Stratus, Espalier research identifies top use cases, industries driving edge adoption

July 13, 2022

Stratus Technologies, a provider of edge-computing platforms, and Espalier, an analytics consulting firm, shared market research identifying key use cases and industries projected to drive edge-computing adoption up to 46% through 2026. The findings project strong market demand for simple, protected, autonomous edge-computing solutions as part of combined software and hardware architectures required for business-critical processes in monitor and control, supply chain, manufacturing execution systems (MES) and batch management, asset performance management (APM), and access control use cases.

In completing a comprehensive study of the global edge-computing market, Espalier’s global team of strategists and analysts applied advanced analytics to define markets and technology adoption. Incorporating primary and secondary research and proprietary analytics, the study projects growth of edge computing and related technologies across industries over a five-year period.

“For nearly 20 years, Espalier has studied the edge-compute market worldwide, and there’s no question edge is approaching a key inflection point, post-pandemic. Enterprises across verticals are looking to complement prior cloud deployments by transforming how they collect data and manage critical processes at the edge with the highest levels of reliability,” said Dr. Inder Thukral, CEO of Espalier.

“In that context, our collaboration with Stratus examined five-year market growth for edge, based on value of technology disruption, business-critical use cases, requirements for fault tolerance and reliability, market sizing by industry need, and regional variances. We believe Stratus’ edge computing platforms and services combined are well positioned to support the broad opportunity, estimated at up to 46% growth, for those industries pursuing digital transformation at the edge.”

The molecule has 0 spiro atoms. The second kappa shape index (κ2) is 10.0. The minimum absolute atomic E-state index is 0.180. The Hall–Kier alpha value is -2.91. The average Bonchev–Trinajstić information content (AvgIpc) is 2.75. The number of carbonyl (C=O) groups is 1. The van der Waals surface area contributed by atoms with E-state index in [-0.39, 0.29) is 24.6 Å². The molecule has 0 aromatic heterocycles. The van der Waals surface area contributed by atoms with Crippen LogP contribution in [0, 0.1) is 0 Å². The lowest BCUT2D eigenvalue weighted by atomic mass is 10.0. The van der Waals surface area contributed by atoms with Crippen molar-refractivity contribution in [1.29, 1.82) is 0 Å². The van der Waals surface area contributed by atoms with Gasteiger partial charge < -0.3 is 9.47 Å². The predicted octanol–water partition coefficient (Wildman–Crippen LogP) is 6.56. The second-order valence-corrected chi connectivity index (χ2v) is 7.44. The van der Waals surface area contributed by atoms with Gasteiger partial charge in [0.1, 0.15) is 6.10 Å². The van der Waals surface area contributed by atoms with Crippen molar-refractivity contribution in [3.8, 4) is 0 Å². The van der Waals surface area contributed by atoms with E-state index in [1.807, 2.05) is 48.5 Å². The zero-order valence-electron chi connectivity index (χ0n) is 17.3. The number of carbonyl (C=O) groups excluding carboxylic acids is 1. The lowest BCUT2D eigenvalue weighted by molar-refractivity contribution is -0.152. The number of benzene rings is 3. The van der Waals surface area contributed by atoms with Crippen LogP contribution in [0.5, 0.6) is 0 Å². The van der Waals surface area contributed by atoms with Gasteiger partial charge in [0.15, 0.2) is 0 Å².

OT edge automation to lead edge computing growth post-COVID

The research assessed a range of edge-computing uses cases for horizontal Industry 4.0 technologies such as IoT devices and platforms, artificial intelligence (AI) and analytics, cybersecurity, augmented reality (AR)/virtual reality (VR), as well as traditional enterprise software workloads in industrial and non-industrial verticals. Applications were grouped by operations technology (OT) and information technology (IT) and reveal growth for three segments:

  • OT workloads – software running machine and equipment processes at edge locations in industrial environments governed by OT teams with a focus on programmable logic controllers (PLCs) and safe operations; projected to grow as much as 46%
  • Edge OT workloads – applications for monitor and control of machines and equipment focused on analytics, maintenance and AR; projected to grow as much as 13%
  • Edge IT workloads – software running site-wide industrial applications such as distributed control systems (DCS), batch management, analytics and asset performance with significant oversight by IT; forecast to grow as much as 28%